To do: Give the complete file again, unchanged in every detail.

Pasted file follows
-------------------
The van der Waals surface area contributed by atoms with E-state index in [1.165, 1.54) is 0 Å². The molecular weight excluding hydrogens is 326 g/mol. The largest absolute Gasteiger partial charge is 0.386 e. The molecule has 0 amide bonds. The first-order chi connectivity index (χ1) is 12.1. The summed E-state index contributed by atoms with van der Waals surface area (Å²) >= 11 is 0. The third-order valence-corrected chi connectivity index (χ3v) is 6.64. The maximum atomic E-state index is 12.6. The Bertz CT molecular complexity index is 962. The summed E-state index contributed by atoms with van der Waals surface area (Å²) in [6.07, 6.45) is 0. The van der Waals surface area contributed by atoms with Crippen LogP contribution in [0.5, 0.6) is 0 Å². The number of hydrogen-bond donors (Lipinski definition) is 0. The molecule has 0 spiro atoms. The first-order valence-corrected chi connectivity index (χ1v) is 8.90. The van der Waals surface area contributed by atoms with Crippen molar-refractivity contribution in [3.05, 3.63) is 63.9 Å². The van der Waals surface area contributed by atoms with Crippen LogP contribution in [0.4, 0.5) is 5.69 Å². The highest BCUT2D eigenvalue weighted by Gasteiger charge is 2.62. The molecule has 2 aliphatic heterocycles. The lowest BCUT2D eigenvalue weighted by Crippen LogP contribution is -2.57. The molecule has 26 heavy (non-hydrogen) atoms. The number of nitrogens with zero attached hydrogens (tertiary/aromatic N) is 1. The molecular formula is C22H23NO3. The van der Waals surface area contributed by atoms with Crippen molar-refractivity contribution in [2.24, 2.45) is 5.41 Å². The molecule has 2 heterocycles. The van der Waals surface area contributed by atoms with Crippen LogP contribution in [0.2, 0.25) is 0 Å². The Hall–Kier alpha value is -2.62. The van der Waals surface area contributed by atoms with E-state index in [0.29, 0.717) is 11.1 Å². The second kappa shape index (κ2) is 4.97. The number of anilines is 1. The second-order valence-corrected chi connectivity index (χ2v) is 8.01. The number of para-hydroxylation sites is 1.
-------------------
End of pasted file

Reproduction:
The van der Waals surface area contributed by atoms with E-state index in [1.165, 1.54) is 0 Å². The molecular weight excluding hydrogens is 326 g/mol. The largest absolute Gasteiger partial charge is 0.386 e. The molecule has 0 amide bonds. The first-order chi connectivity index (χ1) is 12.1. The summed E-state index contributed by atoms with van der Waals surface area (Å²) >= 11 is 0. The third-order valence-corrected chi connectivity index (χ3v) is 6.64. The maximum atomic E-state index is 12.6. The Bertz CT molecular complexity index is 962. The summed E-state index contributed by atoms with van der Waals surface area (Å²) in [6.07, 6.45) is 0. The van der Waals surface area contributed by atoms with Crippen LogP contribution in [0.5, 0.6) is 0 Å². The number of hydrogen-bond donors (Lipinski definition) is 0. The molecule has 0 spiro atoms. The first-order valence-corrected chi connectivity index (χ1v) is 8.90. The van der Waals surface area contributed by atoms with Crippen molar-refractivity contribution in [3.05, 3.63) is 63.9 Å². The van der Waals surface area contributed by atoms with Crippen LogP contribution in [0.4, 0.5) is 5.69 Å². The highest BCUT2D eigenvalue weighted by Gasteiger charge is 2.62. The molecule has 2 aliphatic heterocycles. The lowest BCUT2D eigenvalue weighted by Crippen LogP contribution is -2.57. The molecule has 26 heavy (non-hydrogen) atoms. The number of nitrogens with zero attached hydrogens (tertiary/aromatic N) is 1. The molecular formula is C22H23NO3. The van der Waals surface area contributed by atoms with Crippen molar-refractivity contribution in [2.24, 2.45) is 5.41 Å². The molecule has 2 heterocycles. The van der Waals surface area contributed by atoms with Crippen LogP contribution in [0.2, 0.25) is 0 Å². The Hall–Kier alpha value is -2.62. The van der Waals surface area contributed by atoms with E-state index in [0.29, 0.717) is 11.1 Å². The second kappa shape index (κ2) is 4.97. The number of anilines is 1. The second-order valence-corrected chi connectivity index (χ2v) is 8.01. The number of para-hydroxylation sites is 1.